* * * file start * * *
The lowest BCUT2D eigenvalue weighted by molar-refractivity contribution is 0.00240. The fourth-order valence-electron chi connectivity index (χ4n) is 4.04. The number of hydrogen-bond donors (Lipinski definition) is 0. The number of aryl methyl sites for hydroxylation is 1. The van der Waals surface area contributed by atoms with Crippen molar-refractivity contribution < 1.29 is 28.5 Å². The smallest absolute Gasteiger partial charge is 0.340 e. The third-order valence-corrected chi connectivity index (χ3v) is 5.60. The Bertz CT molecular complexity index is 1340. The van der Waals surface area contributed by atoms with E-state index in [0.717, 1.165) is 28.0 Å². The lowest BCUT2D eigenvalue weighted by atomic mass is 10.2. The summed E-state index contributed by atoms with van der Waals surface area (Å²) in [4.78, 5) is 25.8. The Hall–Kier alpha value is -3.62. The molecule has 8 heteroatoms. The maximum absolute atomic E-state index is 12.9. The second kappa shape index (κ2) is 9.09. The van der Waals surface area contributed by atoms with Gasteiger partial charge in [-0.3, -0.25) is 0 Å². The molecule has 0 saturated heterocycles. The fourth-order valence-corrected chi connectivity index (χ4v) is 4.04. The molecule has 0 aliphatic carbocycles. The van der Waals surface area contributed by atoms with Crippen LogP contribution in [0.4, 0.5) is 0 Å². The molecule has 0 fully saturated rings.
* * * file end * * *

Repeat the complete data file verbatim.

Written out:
The lowest BCUT2D eigenvalue weighted by molar-refractivity contribution is 0.00240. The fourth-order valence-electron chi connectivity index (χ4n) is 4.04. The number of hydrogen-bond donors (Lipinski definition) is 0. The number of aryl methyl sites for hydroxylation is 1. The van der Waals surface area contributed by atoms with Crippen molar-refractivity contribution < 1.29 is 28.5 Å². The smallest absolute Gasteiger partial charge is 0.340 e. The third-order valence-corrected chi connectivity index (χ3v) is 5.60. The Bertz CT molecular complexity index is 1340. The van der Waals surface area contributed by atoms with E-state index in [0.717, 1.165) is 28.0 Å². The lowest BCUT2D eigenvalue weighted by atomic mass is 10.2. The summed E-state index contributed by atoms with van der Waals surface area (Å²) in [4.78, 5) is 25.8. The Hall–Kier alpha value is -3.62. The molecule has 8 heteroatoms. The maximum absolute atomic E-state index is 12.9. The second kappa shape index (κ2) is 9.09. The van der Waals surface area contributed by atoms with Gasteiger partial charge in [-0.3, -0.25) is 0 Å². The molecule has 0 saturated heterocycles. The fourth-order valence-corrected chi connectivity index (χ4v) is 4.04. The molecule has 0 aliphatic carbocycles. The van der Waals surface area contributed by atoms with Crippen LogP contribution in [0.4, 0.5) is 0 Å². The molecule has 0 fully saturated rings.